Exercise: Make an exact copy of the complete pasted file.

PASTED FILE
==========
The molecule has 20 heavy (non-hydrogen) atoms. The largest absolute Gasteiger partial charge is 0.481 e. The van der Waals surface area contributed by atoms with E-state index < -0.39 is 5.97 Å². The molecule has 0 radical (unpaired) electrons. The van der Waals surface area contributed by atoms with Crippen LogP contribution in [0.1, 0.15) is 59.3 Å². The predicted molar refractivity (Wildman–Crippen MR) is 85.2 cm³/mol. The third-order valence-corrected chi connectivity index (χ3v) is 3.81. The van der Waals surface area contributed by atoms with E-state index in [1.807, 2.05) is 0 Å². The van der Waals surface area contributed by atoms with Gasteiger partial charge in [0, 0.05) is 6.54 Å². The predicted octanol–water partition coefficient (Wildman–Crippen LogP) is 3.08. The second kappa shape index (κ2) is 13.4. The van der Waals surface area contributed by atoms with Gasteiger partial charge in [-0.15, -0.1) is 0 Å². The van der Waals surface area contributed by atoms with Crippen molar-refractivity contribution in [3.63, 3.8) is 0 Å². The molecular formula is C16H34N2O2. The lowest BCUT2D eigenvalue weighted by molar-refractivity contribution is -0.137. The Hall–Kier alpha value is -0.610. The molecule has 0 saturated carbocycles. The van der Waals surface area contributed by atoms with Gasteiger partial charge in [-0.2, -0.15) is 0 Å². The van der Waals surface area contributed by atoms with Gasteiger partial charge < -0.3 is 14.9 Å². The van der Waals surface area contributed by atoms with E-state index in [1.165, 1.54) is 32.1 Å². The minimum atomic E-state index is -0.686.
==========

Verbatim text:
The molecule has 20 heavy (non-hydrogen) atoms. The largest absolute Gasteiger partial charge is 0.481 e. The van der Waals surface area contributed by atoms with E-state index < -0.39 is 5.97 Å². The molecule has 0 radical (unpaired) electrons. The van der Waals surface area contributed by atoms with Crippen LogP contribution in [0.1, 0.15) is 59.3 Å². The predicted molar refractivity (Wildman–Crippen MR) is 85.2 cm³/mol. The third-order valence-corrected chi connectivity index (χ3v) is 3.81. The van der Waals surface area contributed by atoms with E-state index in [1.807, 2.05) is 0 Å². The van der Waals surface area contributed by atoms with Gasteiger partial charge in [0, 0.05) is 6.54 Å². The predicted octanol–water partition coefficient (Wildman–Crippen LogP) is 3.08. The second kappa shape index (κ2) is 13.4. The van der Waals surface area contributed by atoms with Gasteiger partial charge in [-0.15, -0.1) is 0 Å². The van der Waals surface area contributed by atoms with Crippen molar-refractivity contribution in [3.63, 3.8) is 0 Å². The molecular formula is C16H34N2O2. The lowest BCUT2D eigenvalue weighted by molar-refractivity contribution is -0.137. The Hall–Kier alpha value is -0.610. The molecule has 0 saturated carbocycles. The van der Waals surface area contributed by atoms with Gasteiger partial charge in [-0.2, -0.15) is 0 Å². The van der Waals surface area contributed by atoms with Gasteiger partial charge < -0.3 is 14.9 Å². The van der Waals surface area contributed by atoms with E-state index in [1.165, 1.54) is 32.1 Å². The minimum atomic E-state index is -0.686.